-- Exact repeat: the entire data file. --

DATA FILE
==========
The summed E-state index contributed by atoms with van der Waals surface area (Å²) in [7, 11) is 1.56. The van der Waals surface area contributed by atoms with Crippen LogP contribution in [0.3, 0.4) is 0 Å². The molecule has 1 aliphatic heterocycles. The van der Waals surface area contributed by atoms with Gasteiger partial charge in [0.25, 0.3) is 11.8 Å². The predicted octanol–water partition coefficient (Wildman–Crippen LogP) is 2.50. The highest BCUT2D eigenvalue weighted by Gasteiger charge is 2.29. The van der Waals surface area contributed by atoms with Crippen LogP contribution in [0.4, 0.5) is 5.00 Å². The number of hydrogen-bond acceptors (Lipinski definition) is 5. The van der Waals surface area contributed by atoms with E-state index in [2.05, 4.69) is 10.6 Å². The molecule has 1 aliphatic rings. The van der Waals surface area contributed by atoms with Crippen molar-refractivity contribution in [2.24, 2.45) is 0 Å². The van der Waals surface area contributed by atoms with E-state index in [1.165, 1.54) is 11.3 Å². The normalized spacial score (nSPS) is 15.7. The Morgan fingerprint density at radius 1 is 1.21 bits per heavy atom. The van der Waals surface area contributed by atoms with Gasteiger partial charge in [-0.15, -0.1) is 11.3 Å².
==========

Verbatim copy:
The summed E-state index contributed by atoms with van der Waals surface area (Å²) in [7, 11) is 1.56. The van der Waals surface area contributed by atoms with Crippen LogP contribution in [0.3, 0.4) is 0 Å². The molecule has 1 aliphatic heterocycles. The van der Waals surface area contributed by atoms with Gasteiger partial charge in [0.25, 0.3) is 11.8 Å². The predicted octanol–water partition coefficient (Wildman–Crippen LogP) is 2.50. The highest BCUT2D eigenvalue weighted by Gasteiger charge is 2.29. The van der Waals surface area contributed by atoms with Crippen LogP contribution in [0.4, 0.5) is 5.00 Å². The number of hydrogen-bond acceptors (Lipinski definition) is 5. The van der Waals surface area contributed by atoms with E-state index in [2.05, 4.69) is 10.6 Å². The molecule has 1 aliphatic rings. The van der Waals surface area contributed by atoms with Crippen molar-refractivity contribution in [2.24, 2.45) is 0 Å². The van der Waals surface area contributed by atoms with E-state index in [1.165, 1.54) is 11.3 Å². The normalized spacial score (nSPS) is 15.7. The Morgan fingerprint density at radius 1 is 1.21 bits per heavy atom. The van der Waals surface area contributed by atoms with Gasteiger partial charge in [-0.15, -0.1) is 11.3 Å².